Imagine going to the park with your Viszla. You are enjoying the beautiful sunny day. You watch nearby families enjoy their picnics, you watch kids play little league ballgames, and you watch other walkers, like yourself, stroll past you. As you make your way around the park you encounter one group of kids after another, asking if they can greet your dog. You tell your dog to sit and show each child how to calmly pet your dog and feed him a treat out of the palm of her hand. Your dog handles the interactions like a champion. The interactions are not only fun for the kids but are also great experiences for your young dog, encouraging his love of children while giving him the opportunity him to practice his manners.
If your dog jumps on people, then the situation just described might seem impossible to accomplish. Your image of your dog in that situation is very different, and far more stressful, than what was just described, but what if that dog could be your dog too? What if your dog simply needs your help to learn how to greet people politely?
When your dog jumps on people it is not simply annoying, but can also be dangerous if that person is a child, an elderly person, or a disabled person. When your dog acts calmly during greetings it also makes it easier to bring your dog places and to include your dog in family gatherings.
Your dog probably jumps because he is excited and he is trying to get closer to you, to say hello. Jumping is typically an attention seeking behavior. For that reason, it is important not to reward your dog with attention when he jumps, but instead to reward him for doing a more appropriate behavior, such as standing or sitting instead. If he is rewarded even occasionally for jumping, the jumping will almost certainly continue. Everyone interacting with your dog will need to be consistent. Instruct people who wish to greet your dog how to greet him. Explain that you are trying to teach him not to jump. Some people do not mind being jumped on by a dog, and will encourage the jumping by petting your dog when he jumps up, but if you explain to that person before he greets your dog that you are trying to teach him not to jump, that person is more likely to greet your dog the correct way. After all, most dog lovers enjoy helping dogs learn and want dogs to succeed.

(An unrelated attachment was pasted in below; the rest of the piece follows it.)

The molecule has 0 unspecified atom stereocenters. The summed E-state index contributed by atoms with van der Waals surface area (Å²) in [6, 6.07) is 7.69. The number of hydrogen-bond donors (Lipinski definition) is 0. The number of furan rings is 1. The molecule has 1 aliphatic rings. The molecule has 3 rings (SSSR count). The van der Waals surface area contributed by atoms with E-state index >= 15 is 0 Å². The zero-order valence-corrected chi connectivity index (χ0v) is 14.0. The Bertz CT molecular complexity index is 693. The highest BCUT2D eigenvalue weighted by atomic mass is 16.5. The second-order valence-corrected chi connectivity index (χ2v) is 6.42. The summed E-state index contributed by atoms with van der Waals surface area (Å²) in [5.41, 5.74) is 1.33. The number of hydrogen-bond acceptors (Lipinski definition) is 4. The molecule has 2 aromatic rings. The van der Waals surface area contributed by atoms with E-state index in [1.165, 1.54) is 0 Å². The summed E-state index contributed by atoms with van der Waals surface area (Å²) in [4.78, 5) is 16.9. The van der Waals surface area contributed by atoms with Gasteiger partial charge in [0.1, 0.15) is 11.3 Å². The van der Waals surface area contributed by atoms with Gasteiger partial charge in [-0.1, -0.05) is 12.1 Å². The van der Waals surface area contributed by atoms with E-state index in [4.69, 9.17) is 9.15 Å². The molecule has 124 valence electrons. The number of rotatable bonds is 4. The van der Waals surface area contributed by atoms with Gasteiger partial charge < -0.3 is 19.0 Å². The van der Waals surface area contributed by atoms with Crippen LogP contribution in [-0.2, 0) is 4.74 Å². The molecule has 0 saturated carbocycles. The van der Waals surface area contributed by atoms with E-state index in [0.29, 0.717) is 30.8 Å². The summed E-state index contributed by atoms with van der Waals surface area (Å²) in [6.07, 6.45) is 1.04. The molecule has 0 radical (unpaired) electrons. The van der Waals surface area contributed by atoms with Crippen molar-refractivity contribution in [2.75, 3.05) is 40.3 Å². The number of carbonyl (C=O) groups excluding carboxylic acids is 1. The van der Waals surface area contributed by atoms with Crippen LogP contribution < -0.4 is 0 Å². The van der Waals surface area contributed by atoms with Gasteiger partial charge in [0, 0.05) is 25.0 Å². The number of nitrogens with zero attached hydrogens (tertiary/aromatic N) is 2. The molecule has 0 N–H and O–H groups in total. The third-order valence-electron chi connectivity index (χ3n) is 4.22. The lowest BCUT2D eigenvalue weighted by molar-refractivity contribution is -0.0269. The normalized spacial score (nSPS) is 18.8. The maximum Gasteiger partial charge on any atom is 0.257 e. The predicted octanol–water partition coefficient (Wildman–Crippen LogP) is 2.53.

Your dog will best learn not to jump on people if you never allow jumping, but if you or someone who regularly interacts with Fido insists on him jumping on him, then teach your dog a command for jumping up, such as "Up", and only allow your dog to jump up if he has been given that command.
If your dog is jumping on people aggressively, in an attempt to injure or intimidate a person, then seek out the help of a competent trainer in your area, who has experience in dealing with aggression. If your dog is jumping for that reason, then there is a more complex and dangerous issue that needs to be resolved, and the jumping is not simply normal attention seeking behavior. Most dogs who need help with jumping habits are simply jumping because of excitement though.
To get started you will need lots of small, tasty treats. If your dog loves food then you can also use his own dog food as treats. You will also need a small plastic bag and pocket to place the treats into, or a treat pouch to attach to yourself. You will also need volunteers to help you practice greetings with your dog, once your dog is able to greet you politely without jumping. You will also need an exit door, such as a front door, that your dog can watch you leave and return from. If you are using 'The Sit Method' then your dog will also need to know the 'sit' command. A great resource for learning how to teach your dog to "Sit" is Wag!'s Training Resources page. You will also need good timing, a positive attitude, and patience.
If you are using 'The Step Toward Method' then you will also need a commanding presence, and a firm and patient attitude while you step toward your dog, as well as patience and an encouraging tone of voice when your dog succeeds. If you are using 'The Leash Method' you will also need a six-foot leash and a collar for your dog, as well as multiple volunteers, one at a time, to help you teach this method to your dog.